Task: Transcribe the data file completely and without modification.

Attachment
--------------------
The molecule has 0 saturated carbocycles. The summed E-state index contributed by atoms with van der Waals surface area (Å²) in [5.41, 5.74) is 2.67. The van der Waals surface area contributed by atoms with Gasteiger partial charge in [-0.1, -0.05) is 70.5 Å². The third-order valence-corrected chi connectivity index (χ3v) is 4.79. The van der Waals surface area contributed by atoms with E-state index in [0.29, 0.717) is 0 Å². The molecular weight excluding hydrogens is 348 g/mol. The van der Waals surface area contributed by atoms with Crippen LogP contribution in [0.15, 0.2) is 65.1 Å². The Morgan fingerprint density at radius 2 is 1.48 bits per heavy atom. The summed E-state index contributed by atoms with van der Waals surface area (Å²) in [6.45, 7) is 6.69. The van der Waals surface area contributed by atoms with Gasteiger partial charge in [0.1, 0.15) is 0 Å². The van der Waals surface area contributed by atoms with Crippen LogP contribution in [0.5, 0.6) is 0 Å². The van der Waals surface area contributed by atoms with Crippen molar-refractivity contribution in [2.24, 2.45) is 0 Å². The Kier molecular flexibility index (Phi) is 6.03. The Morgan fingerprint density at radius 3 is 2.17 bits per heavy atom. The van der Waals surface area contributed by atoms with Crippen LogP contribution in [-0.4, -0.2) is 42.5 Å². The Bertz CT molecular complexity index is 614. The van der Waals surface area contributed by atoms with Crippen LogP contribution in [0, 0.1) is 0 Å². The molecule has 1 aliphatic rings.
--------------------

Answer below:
The molecule has 0 saturated carbocycles. The summed E-state index contributed by atoms with van der Waals surface area (Å²) in [5.41, 5.74) is 2.67. The van der Waals surface area contributed by atoms with Gasteiger partial charge in [-0.1, -0.05) is 70.5 Å². The third-order valence-corrected chi connectivity index (χ3v) is 4.79. The van der Waals surface area contributed by atoms with E-state index in [0.29, 0.717) is 0 Å². The molecular weight excluding hydrogens is 348 g/mol. The van der Waals surface area contributed by atoms with Crippen LogP contribution in [0.15, 0.2) is 65.1 Å². The Morgan fingerprint density at radius 2 is 1.48 bits per heavy atom. The summed E-state index contributed by atoms with van der Waals surface area (Å²) in [6.45, 7) is 6.69. The van der Waals surface area contributed by atoms with Gasteiger partial charge in [0.1, 0.15) is 0 Å². The van der Waals surface area contributed by atoms with Crippen LogP contribution in [0.5, 0.6) is 0 Å². The van der Waals surface area contributed by atoms with Crippen molar-refractivity contribution in [2.24, 2.45) is 0 Å². The Kier molecular flexibility index (Phi) is 6.03. The Morgan fingerprint density at radius 3 is 2.17 bits per heavy atom. The van der Waals surface area contributed by atoms with Crippen LogP contribution in [-0.4, -0.2) is 42.5 Å². The Bertz CT molecular complexity index is 614. The van der Waals surface area contributed by atoms with Crippen LogP contribution in [0, 0.1) is 0 Å². The molecule has 1 aliphatic rings.